Experts Explain How ‘Pokémon GO’ Gets Inside Your Head

When a Pokémon GO player sees an elusive Pikachu pop up on their game screen, there’s so much more to the game than just capturing the Pikachu. Americans are obsessed – while the parent company Niantic has not released any official numbers, it had been downloaded 7.5 million times in the first week after its debut on July 5, according to Wired. It was also reported that the average Pokémon GO player spends 43 minutes per day playing the game. That may seem extreme to some people, but for many, it’s just the newest trending game they play.

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HONG KONG - JULY 25: Pokemon species Tentacool is seen in the Pokemon Go game on July 25, 2016 in Tsim Sha Tsui, Hong Kong. "Pokemon Go," which has been a smash-hit across the globe was launched in Hong Kong on 25th July. Since its global launch, the mobile game has been an unexpected megahit among users who have taken to the streets with their smartphones. (Photo by Lam Yik Fei/Getty Images)

There’s a significant psychology behind why Pokémon GO and other games attract people, and it’s more than just a way to pass the time. Jamie Madigan, a psychologist who studies theories related to games, says there are actually six core stimuli or feelings you are seeking when you play a game such as Pokémon GO. The motivators include action, social experiences, mastery, immersion, creativity, and achievement experiences. However, each individual may not seek the same motivator at the same levels; one may be much more important to one gamer than the next. Madigan says what each individual gamer gains may vary, but it is rooted in motivation and achievement.

“There has been some research around motivation to play games and what kinds of things that different types of people find engaging and motivating.”

Research has also shown that games that offer trophies – which do nothing for the gamer in real life – are far more likely to be played because the gamer feels a sense of achievement when he or she earns them, which may actually trigger dopamine or “feel good” hormones than can cause a “natural high,” similar to what people experience after exercise or sex. This type of motivation is different from a person who gambles, who is attempting to gain monetary value in reality, along with the dopamine high of winning.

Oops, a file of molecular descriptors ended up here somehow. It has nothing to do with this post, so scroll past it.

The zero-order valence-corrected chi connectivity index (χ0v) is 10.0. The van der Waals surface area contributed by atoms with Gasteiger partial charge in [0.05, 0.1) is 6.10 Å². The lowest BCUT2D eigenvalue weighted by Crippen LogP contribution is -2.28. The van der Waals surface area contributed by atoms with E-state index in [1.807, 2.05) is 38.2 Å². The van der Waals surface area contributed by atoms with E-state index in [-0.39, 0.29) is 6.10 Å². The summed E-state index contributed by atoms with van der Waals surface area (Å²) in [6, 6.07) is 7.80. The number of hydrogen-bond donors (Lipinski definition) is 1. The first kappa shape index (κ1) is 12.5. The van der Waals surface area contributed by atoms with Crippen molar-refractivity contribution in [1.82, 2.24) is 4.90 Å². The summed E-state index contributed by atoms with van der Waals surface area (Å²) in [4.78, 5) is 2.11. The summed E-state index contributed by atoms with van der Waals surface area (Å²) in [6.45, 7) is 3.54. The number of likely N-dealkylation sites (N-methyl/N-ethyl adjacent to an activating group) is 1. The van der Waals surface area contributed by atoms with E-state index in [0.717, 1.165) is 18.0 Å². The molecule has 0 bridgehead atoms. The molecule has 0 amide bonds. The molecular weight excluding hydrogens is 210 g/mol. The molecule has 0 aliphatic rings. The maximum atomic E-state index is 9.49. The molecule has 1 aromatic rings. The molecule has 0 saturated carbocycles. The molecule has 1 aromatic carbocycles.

HONG KONG - JULY 26: People play the Pokemon Go game at a park at Tin Shui Wai on July 26, 2016 in Hong Kong. "Pokemon Go," which has been a smash-hit across the globe was launched in Hong Kong on 25th July although shares in Nintendo Co tumbled on Monday after the company said the mobile game would not be a strong earnings driver. (Photo by Lam Yik Fei/Getty Images)

Madigan has certainly not ruled out that Pokémon GO is addictive – particularly because it enables users to “collect” Pokemon figures, from common to very rare, and most humans already enjoy the behavior of collecting, which may go back to early time periods when hunting and gathering were necessary to survive. Madigan says the game rewards you for collective behavior, which is evidenced by the fact that there are 250 Pokémon to be captured and ways to make them change to bigger and more powerful figures.

“You get more Pokémon so you can not only fill in your Pokédex, but also so you can get resources to train and level up what you already have.”

Pokémon GO has been heavily criticized by many people for encouraging distracted walking. It has led to bizarre experiences such as walking to find a Pokemon and people finding dead bodies instead, or people walking into things and harming themselves. The game operates off of global satellite positioning, so it definitely encourages people to get out and move. Iran actually outlawed Pokémon GO but has been the only country to do so as of this time.

Gaming can be a fun and harmless activity, Madigan says, but understanding one’s motivations to play it may avoid problems. He has written a book about the psychology of gaming and its increase in our culture and how that may affect both gamers and society. Pokémon GO has been lauded for increasing physical activity and getting people out of the house and assisting introverts with meeting like-minded people. Pokémon “hot spots” tend to gather multiple people who have all been led there by Pokémon. Psychologists say this could help with problems like depression and anxiety in people who have those disorders.

[Photo by Lam Yik Fei/Getty Images]